So why consider using video in healthcare? Is there a danger that it simply becomes a “nice toy” but fails to deliver any real benefit to a health system struggling with huge pressures?
All across the Western World, healthcare systems are under intense pressure to deliver more with less.
Historically, healthcare models have evolved relatively slowly in response to the changing lifestyles of patients and clinicians and ongoing improvements in medication and technology. However, many Western countries are experiencing aging populations, a rise in levels of obesity and related long-term chronic conditions and, in the aftermath of the global financial crisis, ever-increasing financial constraints . Gradual evolution of healthcare models can no longer deliver change quickly enough to adequately respond to these pressures.
At the same time, video communications technology has moved from being a “problem child” – expensive, difficult to use and maintain and consequently occupying something of a niche - into a mainstream tool familiar to millions of everyday smartphone users, in all age groups. A high definition video and audio stream no longer requires a high quality dedicated network but can be delivered over the internet and especially mobile networks. Moreover, many of the familiar features used over the last 30 years by business phone system users are at last available to manage video calls, dramatically improving the efficiency and scalability of video-based healthcare solutions. All this means that a face-to-face consultation no longer needs to depend on clinician and patient being physically present together in a consulting room; “Virtual healthcare” is now a real possibility.
Clearly, a video consultation cannot support hands-on diagnosis or treatment. But video consultations can generate mutual confidence and trust through conveying visual signals which a phone call simply cannot do. Consequently, video communications can greatly assist triage, diagnosis and treatment through the clinician being able to see the patient as they talk, as well as examine the visual manifestations of their condition. GPs widely report that more than 80% of their day-to-day consultations do not require hands-on examination; in the UK, more than 40% of emergency department cases require no physical intervention. Thus, in many cases in many settings, video could deliver the same outcomes but without the many disadvantages, such as the inconvenience of travel, the cost of providing physical consulting rooms and the risk of infection, to name just a few. Indeed, both clinician and patient can stay at home – even if they reside in different countries, in different time zones.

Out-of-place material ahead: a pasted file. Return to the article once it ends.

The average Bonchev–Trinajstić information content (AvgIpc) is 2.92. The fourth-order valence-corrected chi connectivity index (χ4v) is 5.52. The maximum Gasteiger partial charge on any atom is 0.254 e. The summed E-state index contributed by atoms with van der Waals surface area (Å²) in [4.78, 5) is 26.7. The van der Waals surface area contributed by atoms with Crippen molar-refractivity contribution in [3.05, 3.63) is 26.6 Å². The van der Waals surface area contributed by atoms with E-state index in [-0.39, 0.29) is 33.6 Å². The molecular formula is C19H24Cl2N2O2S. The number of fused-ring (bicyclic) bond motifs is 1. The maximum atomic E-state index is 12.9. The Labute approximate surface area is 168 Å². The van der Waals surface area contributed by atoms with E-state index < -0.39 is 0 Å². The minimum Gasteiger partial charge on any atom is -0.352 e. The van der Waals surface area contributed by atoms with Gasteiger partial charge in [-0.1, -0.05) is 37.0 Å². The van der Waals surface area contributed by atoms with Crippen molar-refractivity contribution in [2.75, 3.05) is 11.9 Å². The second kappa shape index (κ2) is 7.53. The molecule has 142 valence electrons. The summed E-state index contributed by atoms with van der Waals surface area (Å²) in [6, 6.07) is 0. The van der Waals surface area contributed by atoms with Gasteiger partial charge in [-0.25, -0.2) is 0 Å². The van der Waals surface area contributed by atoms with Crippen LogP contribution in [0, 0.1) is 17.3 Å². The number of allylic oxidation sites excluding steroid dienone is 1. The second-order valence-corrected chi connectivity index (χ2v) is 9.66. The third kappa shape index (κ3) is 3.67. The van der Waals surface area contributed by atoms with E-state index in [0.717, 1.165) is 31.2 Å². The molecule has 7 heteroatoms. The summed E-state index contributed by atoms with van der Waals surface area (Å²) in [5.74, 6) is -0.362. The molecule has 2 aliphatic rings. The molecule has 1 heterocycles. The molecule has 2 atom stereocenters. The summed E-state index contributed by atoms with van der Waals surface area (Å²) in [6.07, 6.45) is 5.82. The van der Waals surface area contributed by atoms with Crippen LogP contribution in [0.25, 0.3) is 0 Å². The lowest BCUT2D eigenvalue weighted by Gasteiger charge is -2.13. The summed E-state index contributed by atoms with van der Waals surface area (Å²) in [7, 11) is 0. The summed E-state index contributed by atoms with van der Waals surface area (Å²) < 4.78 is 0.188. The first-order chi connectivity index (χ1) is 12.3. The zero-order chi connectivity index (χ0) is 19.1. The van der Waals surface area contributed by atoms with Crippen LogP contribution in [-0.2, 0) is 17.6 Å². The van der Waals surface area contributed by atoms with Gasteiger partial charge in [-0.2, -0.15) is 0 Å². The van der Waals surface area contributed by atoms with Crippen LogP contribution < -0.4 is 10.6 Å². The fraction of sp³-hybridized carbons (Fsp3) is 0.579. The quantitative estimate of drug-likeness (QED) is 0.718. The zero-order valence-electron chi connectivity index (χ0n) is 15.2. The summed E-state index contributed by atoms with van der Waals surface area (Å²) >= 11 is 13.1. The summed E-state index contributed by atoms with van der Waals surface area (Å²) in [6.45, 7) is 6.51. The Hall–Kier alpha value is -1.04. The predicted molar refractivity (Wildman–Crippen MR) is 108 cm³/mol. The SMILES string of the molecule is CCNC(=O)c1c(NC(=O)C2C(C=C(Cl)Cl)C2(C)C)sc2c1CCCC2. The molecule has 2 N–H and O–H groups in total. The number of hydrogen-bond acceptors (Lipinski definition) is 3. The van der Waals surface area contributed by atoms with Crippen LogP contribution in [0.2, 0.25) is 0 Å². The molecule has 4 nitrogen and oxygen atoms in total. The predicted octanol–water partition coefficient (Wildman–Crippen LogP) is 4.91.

In broad terms there are 3 principal ways in which video can be applied to help transform healthcare systems:
Use video to provide remote triage, diagnosis and treatment functions; the aim should be to deal accurately with as many cases as possible without further referral to other, hands-on diagnostic and treatment services;
Create a pool of specialist resource which can be accessed remotely by other clinicians using video call centre technology; the larger the pool, the more efficiently the resource can be provided.
Provide clinical resources with a better work-life balance and less stressful working conditions, again using video call centre and remote working technologies; this enlarges the pool of available resources to include many who would not otherwise be available.
It may not be immediately obvious why these three mechanisms would help in your setting. Contact us and we will show you how.
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